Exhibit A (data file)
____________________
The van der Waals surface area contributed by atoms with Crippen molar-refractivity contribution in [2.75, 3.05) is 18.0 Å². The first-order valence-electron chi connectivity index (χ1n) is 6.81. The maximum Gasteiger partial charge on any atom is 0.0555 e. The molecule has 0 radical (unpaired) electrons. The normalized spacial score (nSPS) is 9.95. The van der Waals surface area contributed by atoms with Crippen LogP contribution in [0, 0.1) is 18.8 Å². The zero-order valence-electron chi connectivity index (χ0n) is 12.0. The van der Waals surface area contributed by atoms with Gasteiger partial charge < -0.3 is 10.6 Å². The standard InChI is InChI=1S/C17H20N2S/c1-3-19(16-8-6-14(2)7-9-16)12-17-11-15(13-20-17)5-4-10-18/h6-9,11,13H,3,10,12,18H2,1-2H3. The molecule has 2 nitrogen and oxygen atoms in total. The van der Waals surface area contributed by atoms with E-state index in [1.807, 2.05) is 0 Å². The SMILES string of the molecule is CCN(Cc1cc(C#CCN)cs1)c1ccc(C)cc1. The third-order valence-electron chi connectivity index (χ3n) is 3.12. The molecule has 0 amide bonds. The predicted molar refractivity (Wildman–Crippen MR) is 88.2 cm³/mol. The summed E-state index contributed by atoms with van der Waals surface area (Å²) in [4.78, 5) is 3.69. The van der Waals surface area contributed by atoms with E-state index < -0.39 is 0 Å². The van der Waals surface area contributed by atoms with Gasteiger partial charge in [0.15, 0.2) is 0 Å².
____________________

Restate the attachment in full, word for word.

The van der Waals surface area contributed by atoms with Crippen molar-refractivity contribution in [2.75, 3.05) is 18.0 Å². The first-order valence-electron chi connectivity index (χ1n) is 6.81. The maximum Gasteiger partial charge on any atom is 0.0555 e. The molecule has 0 radical (unpaired) electrons. The normalized spacial score (nSPS) is 9.95. The van der Waals surface area contributed by atoms with Crippen LogP contribution in [0, 0.1) is 18.8 Å². The zero-order valence-electron chi connectivity index (χ0n) is 12.0. The van der Waals surface area contributed by atoms with Gasteiger partial charge < -0.3 is 10.6 Å². The standard InChI is InChI=1S/C17H20N2S/c1-3-19(16-8-6-14(2)7-9-16)12-17-11-15(13-20-17)5-4-10-18/h6-9,11,13H,3,10,12,18H2,1-2H3. The molecule has 2 nitrogen and oxygen atoms in total. The van der Waals surface area contributed by atoms with E-state index in [1.807, 2.05) is 0 Å². The SMILES string of the molecule is CCN(Cc1cc(C#CCN)cs1)c1ccc(C)cc1. The third-order valence-electron chi connectivity index (χ3n) is 3.12. The molecule has 0 amide bonds. The predicted molar refractivity (Wildman–Crippen MR) is 88.2 cm³/mol. The summed E-state index contributed by atoms with van der Waals surface area (Å²) in [4.78, 5) is 3.69. The van der Waals surface area contributed by atoms with E-state index < -0.39 is 0 Å². The van der Waals surface area contributed by atoms with Gasteiger partial charge in [0.15, 0.2) is 0 Å².